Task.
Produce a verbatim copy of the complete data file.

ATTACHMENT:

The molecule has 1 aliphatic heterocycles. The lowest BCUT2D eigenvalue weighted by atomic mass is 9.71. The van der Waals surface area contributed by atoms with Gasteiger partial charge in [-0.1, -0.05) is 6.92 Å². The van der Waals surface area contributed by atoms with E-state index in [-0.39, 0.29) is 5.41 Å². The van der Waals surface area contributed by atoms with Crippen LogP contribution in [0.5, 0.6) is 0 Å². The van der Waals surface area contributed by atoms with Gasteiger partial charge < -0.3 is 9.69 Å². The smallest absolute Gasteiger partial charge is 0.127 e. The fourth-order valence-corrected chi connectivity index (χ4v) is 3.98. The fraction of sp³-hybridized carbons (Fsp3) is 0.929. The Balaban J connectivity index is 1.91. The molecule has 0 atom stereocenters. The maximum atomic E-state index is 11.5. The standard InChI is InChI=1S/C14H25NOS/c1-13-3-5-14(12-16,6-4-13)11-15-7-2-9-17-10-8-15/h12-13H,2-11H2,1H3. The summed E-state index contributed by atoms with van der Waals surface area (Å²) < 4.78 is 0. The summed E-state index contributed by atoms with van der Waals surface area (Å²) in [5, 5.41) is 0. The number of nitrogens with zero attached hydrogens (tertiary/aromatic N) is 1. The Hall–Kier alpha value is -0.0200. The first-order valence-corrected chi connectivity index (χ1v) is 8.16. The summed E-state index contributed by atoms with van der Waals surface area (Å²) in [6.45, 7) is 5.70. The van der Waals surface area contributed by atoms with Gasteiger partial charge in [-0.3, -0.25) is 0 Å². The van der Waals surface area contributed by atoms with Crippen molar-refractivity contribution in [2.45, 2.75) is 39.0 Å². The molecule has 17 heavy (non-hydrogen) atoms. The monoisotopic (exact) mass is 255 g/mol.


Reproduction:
The molecule has 1 aliphatic heterocycles. The lowest BCUT2D eigenvalue weighted by atomic mass is 9.71. The van der Waals surface area contributed by atoms with Gasteiger partial charge in [-0.1, -0.05) is 6.92 Å². The van der Waals surface area contributed by atoms with E-state index in [-0.39, 0.29) is 5.41 Å². The van der Waals surface area contributed by atoms with Crippen LogP contribution in [0.5, 0.6) is 0 Å². The van der Waals surface area contributed by atoms with Gasteiger partial charge < -0.3 is 9.69 Å². The smallest absolute Gasteiger partial charge is 0.127 e. The fourth-order valence-corrected chi connectivity index (χ4v) is 3.98. The fraction of sp³-hybridized carbons (Fsp3) is 0.929. The Balaban J connectivity index is 1.91. The molecule has 0 atom stereocenters. The maximum atomic E-state index is 11.5. The standard InChI is InChI=1S/C14H25NOS/c1-13-3-5-14(12-16,6-4-13)11-15-7-2-9-17-10-8-15/h12-13H,2-11H2,1H3. The summed E-state index contributed by atoms with van der Waals surface area (Å²) < 4.78 is 0. The summed E-state index contributed by atoms with van der Waals surface area (Å²) in [5, 5.41) is 0. The number of nitrogens with zero attached hydrogens (tertiary/aromatic N) is 1. The Hall–Kier alpha value is -0.0200. The first-order valence-corrected chi connectivity index (χ1v) is 8.16. The summed E-state index contributed by atoms with van der Waals surface area (Å²) in [6.45, 7) is 5.70. The van der Waals surface area contributed by atoms with Gasteiger partial charge in [-0.3, -0.25) is 0 Å². The van der Waals surface area contributed by atoms with Crippen molar-refractivity contribution in [2.45, 2.75) is 39.0 Å². The molecule has 17 heavy (non-hydrogen) atoms. The monoisotopic (exact) mass is 255 g/mol.